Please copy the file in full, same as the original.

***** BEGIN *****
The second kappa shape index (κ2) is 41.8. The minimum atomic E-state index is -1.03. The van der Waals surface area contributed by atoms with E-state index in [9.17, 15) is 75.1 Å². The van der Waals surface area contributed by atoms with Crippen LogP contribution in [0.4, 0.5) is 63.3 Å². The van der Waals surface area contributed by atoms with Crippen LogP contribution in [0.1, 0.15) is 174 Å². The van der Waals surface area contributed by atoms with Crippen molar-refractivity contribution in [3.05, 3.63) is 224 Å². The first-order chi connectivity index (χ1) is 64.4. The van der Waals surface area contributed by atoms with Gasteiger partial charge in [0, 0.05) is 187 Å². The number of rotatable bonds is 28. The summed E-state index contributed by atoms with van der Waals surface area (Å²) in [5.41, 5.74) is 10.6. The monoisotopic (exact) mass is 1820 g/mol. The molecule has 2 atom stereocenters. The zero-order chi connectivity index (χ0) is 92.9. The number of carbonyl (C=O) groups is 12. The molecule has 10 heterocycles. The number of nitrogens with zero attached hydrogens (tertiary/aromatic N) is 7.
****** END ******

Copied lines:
The second kappa shape index (κ2) is 41.8. The minimum atomic E-state index is -1.03. The van der Waals surface area contributed by atoms with E-state index in [9.17, 15) is 75.1 Å². The van der Waals surface area contributed by atoms with Crippen LogP contribution in [0.4, 0.5) is 63.3 Å². The van der Waals surface area contributed by atoms with Crippen LogP contribution in [0.1, 0.15) is 174 Å². The van der Waals surface area contributed by atoms with Crippen molar-refractivity contribution in [3.05, 3.63) is 224 Å². The first-order chi connectivity index (χ1) is 64.4. The van der Waals surface area contributed by atoms with Gasteiger partial charge in [0, 0.05) is 187 Å². The number of rotatable bonds is 28. The summed E-state index contributed by atoms with van der Waals surface area (Å²) in [5.41, 5.74) is 10.6. The monoisotopic (exact) mass is 1820 g/mol. The molecule has 2 atom stereocenters. The zero-order chi connectivity index (χ0) is 92.9. The number of carbonyl (C=O) groups is 12. The molecule has 10 heterocycles. The number of nitrogens with zero attached hydrogens (tertiary/aromatic N) is 7.